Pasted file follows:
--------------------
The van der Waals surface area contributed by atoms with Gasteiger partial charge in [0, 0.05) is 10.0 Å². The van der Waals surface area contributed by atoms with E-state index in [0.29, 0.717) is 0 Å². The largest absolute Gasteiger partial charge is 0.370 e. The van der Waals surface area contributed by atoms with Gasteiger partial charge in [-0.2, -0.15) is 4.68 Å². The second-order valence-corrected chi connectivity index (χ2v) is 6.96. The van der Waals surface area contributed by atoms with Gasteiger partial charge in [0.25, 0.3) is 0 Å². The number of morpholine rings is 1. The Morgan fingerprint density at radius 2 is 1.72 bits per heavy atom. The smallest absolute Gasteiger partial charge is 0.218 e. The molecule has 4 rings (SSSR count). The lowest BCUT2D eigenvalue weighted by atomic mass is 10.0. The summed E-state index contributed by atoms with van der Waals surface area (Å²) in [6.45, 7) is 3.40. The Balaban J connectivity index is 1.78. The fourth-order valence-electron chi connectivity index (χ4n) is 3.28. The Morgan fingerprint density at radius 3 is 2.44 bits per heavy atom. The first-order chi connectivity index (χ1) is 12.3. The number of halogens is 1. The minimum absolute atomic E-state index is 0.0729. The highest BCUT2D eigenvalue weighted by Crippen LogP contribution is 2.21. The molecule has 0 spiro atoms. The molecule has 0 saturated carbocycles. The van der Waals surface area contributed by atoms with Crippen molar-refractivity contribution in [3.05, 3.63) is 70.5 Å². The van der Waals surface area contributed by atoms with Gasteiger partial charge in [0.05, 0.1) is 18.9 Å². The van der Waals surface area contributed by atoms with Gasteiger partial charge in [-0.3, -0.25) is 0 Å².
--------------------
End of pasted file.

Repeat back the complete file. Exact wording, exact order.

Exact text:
The van der Waals surface area contributed by atoms with Gasteiger partial charge in [0, 0.05) is 10.0 Å². The van der Waals surface area contributed by atoms with E-state index in [0.29, 0.717) is 0 Å². The largest absolute Gasteiger partial charge is 0.370 e. The van der Waals surface area contributed by atoms with Gasteiger partial charge in [-0.2, -0.15) is 4.68 Å². The second-order valence-corrected chi connectivity index (χ2v) is 6.96. The van der Waals surface area contributed by atoms with Gasteiger partial charge in [0.25, 0.3) is 0 Å². The number of morpholine rings is 1. The Morgan fingerprint density at radius 2 is 1.72 bits per heavy atom. The smallest absolute Gasteiger partial charge is 0.218 e. The molecule has 4 rings (SSSR count). The lowest BCUT2D eigenvalue weighted by atomic mass is 10.0. The summed E-state index contributed by atoms with van der Waals surface area (Å²) in [6.45, 7) is 3.40. The Balaban J connectivity index is 1.78. The fourth-order valence-electron chi connectivity index (χ4n) is 3.28. The Morgan fingerprint density at radius 3 is 2.44 bits per heavy atom. The first-order chi connectivity index (χ1) is 12.3. The number of halogens is 1. The minimum absolute atomic E-state index is 0.0729. The highest BCUT2D eigenvalue weighted by Crippen LogP contribution is 2.21. The molecule has 0 spiro atoms. The molecule has 0 saturated carbocycles. The van der Waals surface area contributed by atoms with Crippen molar-refractivity contribution in [3.05, 3.63) is 70.5 Å². The van der Waals surface area contributed by atoms with Gasteiger partial charge in [0.05, 0.1) is 18.9 Å². The van der Waals surface area contributed by atoms with Gasteiger partial charge in [-0.3, -0.25) is 0 Å².